Thought 2016 was turbulent? Trust me, the revolution is just beginning: The true cost of Brexit, a backlash in France and a new cold war – 2017 is set to be far bumpier, writes ROBERT PESTON

By Robert Peston For The Mail On Sunday

It was the Great Rejection – 2016 was when people in Britain and America chucked out the traditional way of running their respective countries. This year we’ll learn whether we have started a global revolt and whether we have made ourselves richer, poorer, safer or more vulnerable.

Fog will hang over the new political and economic landscape for a while yet. But we should be in no doubt that there has been an earthquake and we are living through changes to our lives and livelihoods more important even than the momentous transfer of economic power from the state to the private sector by Thatcher and Reagan in the 1980s, and the consequent collapse of communism.

Now in some ways the timing of the revolt against the Establishment was odd, because those on lower incomes in Britain and America – angry that their earnings had gone nowhere for years – voted to throw the old guard out the window just when their living standards were beginning to improve. But there was a prevailing sense that the way we’ve been running the global economy for 30 years will only ever enrich a plutocracy and no one else, and enough was enough.

What Trump, Farage and Boris Johnson did so brilliantly was to feel and express the pain of the dispossessed many. People like me may have hated their wilful disregard of facts and their illiberal tropes (yes, you Boris). But the only truth that matters now is that they won.

Which is why our own new Prime Minister Theresa May has set as her priorities reining in the excesses of the private sector, controlling immigration and frantically trying to reform the economy so that we produce more for less and wages could rise year after year.

It will be at least ten years before we know whether that vote to leave the EU will make us richer or poorer. My view is our earnings will be less than they would otherwise have been over that time, as we will struggle to grow fast enough in new markets to replace trade we will lose with the EU.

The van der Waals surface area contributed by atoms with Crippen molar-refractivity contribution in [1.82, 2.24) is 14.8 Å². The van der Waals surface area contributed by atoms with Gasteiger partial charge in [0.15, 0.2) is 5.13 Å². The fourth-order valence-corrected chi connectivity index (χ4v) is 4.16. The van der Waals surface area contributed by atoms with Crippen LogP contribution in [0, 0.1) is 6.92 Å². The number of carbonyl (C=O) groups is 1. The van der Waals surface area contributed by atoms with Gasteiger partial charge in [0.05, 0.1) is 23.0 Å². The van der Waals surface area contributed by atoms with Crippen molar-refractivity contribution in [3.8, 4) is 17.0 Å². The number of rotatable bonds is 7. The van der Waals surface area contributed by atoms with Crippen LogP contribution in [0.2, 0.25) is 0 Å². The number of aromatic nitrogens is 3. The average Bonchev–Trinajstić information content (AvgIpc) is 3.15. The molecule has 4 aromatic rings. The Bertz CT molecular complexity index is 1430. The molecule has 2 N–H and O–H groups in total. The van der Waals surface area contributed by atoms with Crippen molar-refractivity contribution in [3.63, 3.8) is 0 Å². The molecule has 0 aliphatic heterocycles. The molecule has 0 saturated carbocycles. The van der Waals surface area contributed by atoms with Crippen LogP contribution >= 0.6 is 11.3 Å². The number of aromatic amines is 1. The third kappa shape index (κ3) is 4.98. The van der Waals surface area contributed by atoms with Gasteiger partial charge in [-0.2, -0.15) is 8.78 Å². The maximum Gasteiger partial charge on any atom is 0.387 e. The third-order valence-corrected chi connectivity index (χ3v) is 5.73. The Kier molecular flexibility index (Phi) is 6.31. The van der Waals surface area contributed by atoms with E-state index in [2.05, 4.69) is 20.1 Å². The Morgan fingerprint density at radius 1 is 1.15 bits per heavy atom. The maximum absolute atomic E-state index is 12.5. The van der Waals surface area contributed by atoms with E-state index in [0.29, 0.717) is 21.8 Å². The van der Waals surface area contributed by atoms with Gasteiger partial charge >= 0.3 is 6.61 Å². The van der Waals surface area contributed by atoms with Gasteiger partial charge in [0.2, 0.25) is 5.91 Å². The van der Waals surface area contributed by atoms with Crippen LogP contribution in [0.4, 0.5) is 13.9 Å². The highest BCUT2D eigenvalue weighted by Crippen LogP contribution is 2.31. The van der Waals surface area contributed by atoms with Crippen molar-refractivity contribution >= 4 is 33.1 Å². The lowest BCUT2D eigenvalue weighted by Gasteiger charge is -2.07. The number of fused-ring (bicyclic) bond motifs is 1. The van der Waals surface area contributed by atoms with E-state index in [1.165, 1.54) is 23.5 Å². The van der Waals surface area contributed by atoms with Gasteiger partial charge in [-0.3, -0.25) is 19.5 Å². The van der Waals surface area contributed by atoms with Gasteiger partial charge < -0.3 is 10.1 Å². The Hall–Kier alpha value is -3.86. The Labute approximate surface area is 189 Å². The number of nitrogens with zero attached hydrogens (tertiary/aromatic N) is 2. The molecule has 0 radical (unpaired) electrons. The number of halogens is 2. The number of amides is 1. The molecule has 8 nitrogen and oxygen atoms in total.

To put on my old economics editor’s hat, we will be poorer in 2017 than we would have been without the referendum result.

That is because the pound collapsed as a direct result of it and is pushing up inflation.

Those who run our biggest companies tell me they will start to put up prices in a more significant way – for the stuff we all have to buy, such as food – in lumps between now and the middle of the year.

The price of imported electrical items could rise by as much as a fifth. So our earnings will go less far. Will the economy actually shrink, will we enter recession? I doubt it.

Funnily enough, Trump could ease the short-term Brexit pain with his promise to deliver the mother of all government borrowing and spending splurges, to renew America’s crumbling infrastructure and build that notorious Mexican wall.

The US remains the world’s biggest economy and the biggest national market for our companies, so a Trump boom could help. That said, the bigger any debt-fuelled spending splurge by Trump turns out to be, the greater the danger of a disastrous bust in a few years (sorry).

So 2017 will be neither economic armageddon nor party time. And unless inflation starts to accelerate in an uncontrollable manner, which is unlikely, interest rates won’t start to rise until 2018.

It is not just the economy at a crossroads. The relationship that will matter perhaps more than any other for our peace and stability will be between Trump and Vladimir Putin. The Russian leader will be more adventurous in his interference in the Middle East, the states of the former Soviet Union and around the Baltic, to test whether Trump’s commitment to Nato is as lukewarm as it seems.

But if there is to be a second Cold War it will be between the US and China – under its most autocratic leader since Mao in President Xi Jinping…

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